Netizens exercised restraint and social media ensured rumours were countered with appeals for peace.
The upper riparian state finds it difficult to adhere to the month-wise allocation, and the lower riparian state, insisting on compliance, knocks on the Supreme Court door.
Did they just declare another holiday? I don’t want a special class on Saturday,” said my seven-year-old son, disturbed and amused at the same time. “Who are these people? Why are they burning buses?” he asked, watching the violence on news channels. I had the same questions. A schoolmate from Pune pinged, “Hope it’s not a repeat of 1991!”.
For me, as a schoolgirl, the Cauvery row had only meant holidays. But the violence reported in newspapers had been unsettling. The hatred for the “water snatchers” came naturally to innocent kids and immature adults, thanks in part to cunning politicians. When asked about it, the elders at home could only sigh. Little did we realise that a water dispute had pitched Kannadigas against Tamils. The political opponents of the then chief minister S. Bangarappa had alleged that the anti-Tamil violence—that claimed lives, destroyed property and led to exodus of Tamils—was state-sponsored. But what every peace-loving Kannadiga knew for sure was that the opportunists had won.
On September 12, familiar visuals of arson and mob fury flashed on television screens, soon after the Supreme Court spelt out the verdict—“Karnataka to release 12,000 cusecs of water to Tamil Nadu daily, till September 20”. Farmers in Karnataka, who had completed sowing in five lakh hectares, were distraught at the thought of having to part with more water for the samba (rice) crops in Tamil Nadu. Buses were torched, stones were flung at buildings and the police, and roads were blocked. Tamils were the target. Curfews were imposed in some parts of the state and two people were killed in Bengaluru. One was shot in police firing while another jumped from a three-storey building to escape police lathi charge.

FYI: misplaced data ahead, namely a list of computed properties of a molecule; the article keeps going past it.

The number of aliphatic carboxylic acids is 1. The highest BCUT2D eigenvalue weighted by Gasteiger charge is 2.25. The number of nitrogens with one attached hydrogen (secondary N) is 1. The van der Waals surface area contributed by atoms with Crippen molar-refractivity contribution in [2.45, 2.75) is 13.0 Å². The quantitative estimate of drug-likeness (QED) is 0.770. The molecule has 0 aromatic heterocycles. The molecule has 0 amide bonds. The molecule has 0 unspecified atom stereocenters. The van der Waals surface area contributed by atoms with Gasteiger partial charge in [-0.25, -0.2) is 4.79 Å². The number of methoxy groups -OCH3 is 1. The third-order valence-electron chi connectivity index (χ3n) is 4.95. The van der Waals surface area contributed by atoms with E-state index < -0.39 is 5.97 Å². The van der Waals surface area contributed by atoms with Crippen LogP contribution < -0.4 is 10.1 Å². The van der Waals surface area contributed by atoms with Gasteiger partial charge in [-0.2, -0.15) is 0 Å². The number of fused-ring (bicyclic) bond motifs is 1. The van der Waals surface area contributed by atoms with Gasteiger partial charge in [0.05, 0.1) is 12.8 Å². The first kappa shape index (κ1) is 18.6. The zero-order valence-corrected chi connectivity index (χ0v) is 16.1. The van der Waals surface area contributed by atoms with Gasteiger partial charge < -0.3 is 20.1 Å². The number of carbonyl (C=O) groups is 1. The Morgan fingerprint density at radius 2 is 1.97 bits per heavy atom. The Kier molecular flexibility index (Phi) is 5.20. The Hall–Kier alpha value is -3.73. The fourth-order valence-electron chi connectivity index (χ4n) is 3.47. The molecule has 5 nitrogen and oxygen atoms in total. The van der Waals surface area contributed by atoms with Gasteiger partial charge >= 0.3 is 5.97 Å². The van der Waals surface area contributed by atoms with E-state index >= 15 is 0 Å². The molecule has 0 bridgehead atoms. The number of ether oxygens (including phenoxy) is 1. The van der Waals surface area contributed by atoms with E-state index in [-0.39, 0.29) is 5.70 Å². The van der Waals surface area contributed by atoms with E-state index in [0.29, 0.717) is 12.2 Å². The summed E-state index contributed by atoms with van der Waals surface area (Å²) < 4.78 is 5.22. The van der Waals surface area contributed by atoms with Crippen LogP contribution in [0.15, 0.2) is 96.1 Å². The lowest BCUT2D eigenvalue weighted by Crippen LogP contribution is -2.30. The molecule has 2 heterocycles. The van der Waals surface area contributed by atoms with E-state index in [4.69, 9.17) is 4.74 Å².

A familiar city had become a total stranger. Mobs destroyed the sense of security one experienced in the once sleepy city which, even after the IT boom, retained its reputation as a peace-loving place.
Newsrooms in Bengaluru came alive, but the media decided to play down the violence to prevent a flareup of emotions. But the lure of TRPs took over. Many journalists held on to their conscience, fighting the temptation to share the (unverified) visuals of rioting, lest it disturb peace. Netizens, surprisingly, exercised restraint and social media ensured rumours were countered with appeals for peace and warnings to mischief mongers.
As violence spread rapidly to Mysuru, Mandya and Hassan, there was little doubt that it was an organised unleashing of terror. The Central Reserve Police Force and Karnataka State Reserve Police descended on the streets of Bengaluru. Karnataka Chief Minister Siddaramaiah and his Tamil counterpart J. Jayalalithaa wrote letters to each other seeking protection for their people and property. After a quick location check of my extended family, I sent messages to my non-Kannadiga friends stranded in their offices, telling them to stick to English, leave their Tamil Nadu registration vehicles in office and reach home safely. Paranoia had set in.